VS2012 could open up VS2010 projects and leave them in a state where they would be usable in VS2010.

Does VS2013 have the same feature?

3 Answers 3


If you allow Visual Studio to upgrade the project automatically, you can open it in Visual Studio 2013, Visual Studio 2012, and Visual Studio 2010 SP1.

from following link


  • 2
    According to that doc this applicable only for SUO files not for C# project/class library, isn't? We wanted to upgrade as well but now I'm confusing, either this answer and MSDN contraversal or am missing something
    – sll
    Jul 23, 2014 at 9:32
  • 2
    Is it possible to open in VS2013 and not convert? We will be having developers with VS2010 and VS2013, and don't want to stop them working.
    – askrich
    Nov 3, 2014 at 8:35

Visual Studio 2013 supports "round tripping" with support for solutions as far back as VS2010. There are some exceptions where an upgraded project may be required, depending on the type of project(s) in the solution. Generally, you can open and save solutions from VS2010, VS2012 and of course, any created in VS2013.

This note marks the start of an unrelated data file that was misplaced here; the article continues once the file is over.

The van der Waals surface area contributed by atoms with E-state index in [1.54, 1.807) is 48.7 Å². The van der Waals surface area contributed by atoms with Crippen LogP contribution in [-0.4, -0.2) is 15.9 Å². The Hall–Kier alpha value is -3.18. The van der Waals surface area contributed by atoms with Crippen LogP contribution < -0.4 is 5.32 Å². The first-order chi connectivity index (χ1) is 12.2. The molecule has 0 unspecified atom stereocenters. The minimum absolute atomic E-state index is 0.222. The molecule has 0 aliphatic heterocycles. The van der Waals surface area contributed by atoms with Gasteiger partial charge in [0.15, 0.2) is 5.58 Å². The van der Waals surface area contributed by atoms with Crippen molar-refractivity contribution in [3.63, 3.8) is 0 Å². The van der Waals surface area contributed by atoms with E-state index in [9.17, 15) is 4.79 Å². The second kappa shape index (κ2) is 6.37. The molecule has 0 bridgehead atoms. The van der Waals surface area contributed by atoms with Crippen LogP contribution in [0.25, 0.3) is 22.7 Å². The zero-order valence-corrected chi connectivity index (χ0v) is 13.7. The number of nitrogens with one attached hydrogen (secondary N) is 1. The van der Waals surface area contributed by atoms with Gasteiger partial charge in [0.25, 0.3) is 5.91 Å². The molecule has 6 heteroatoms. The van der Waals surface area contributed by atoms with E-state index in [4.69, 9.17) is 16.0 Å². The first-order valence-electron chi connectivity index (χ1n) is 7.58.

• 1
    Do you have the source for this information? this? Anyone knows if it works in real life?
    – LosManos
    Mar 31, 2015 at 7:48

Based on the table from the MSDN link, it really depends on what your project contains. Some projects are able to stay cross-version compatible while others must undergo a conversion that limit or exclude the project's version compatibility.

For example, Coded UI Test projects can be opened across all platforms but a VS 2010 project containing a tie to MVC 2 will have to be upgraded to MVC 4 to work in VS 2013. That conversion makes it only compatible with VS 2012 and VS 2013.

I'm guessing there's a set of XSDs out there that can be used to test a project file's compatibility. I couldn't locate a site with the variant XSDs and haven't thoroughly checked through the specifications, but it looks like microsoft outlines them here: https://msdn.microsoft.com/en-us/library/vstudio/5dy88c2e(v=vs.100).aspx

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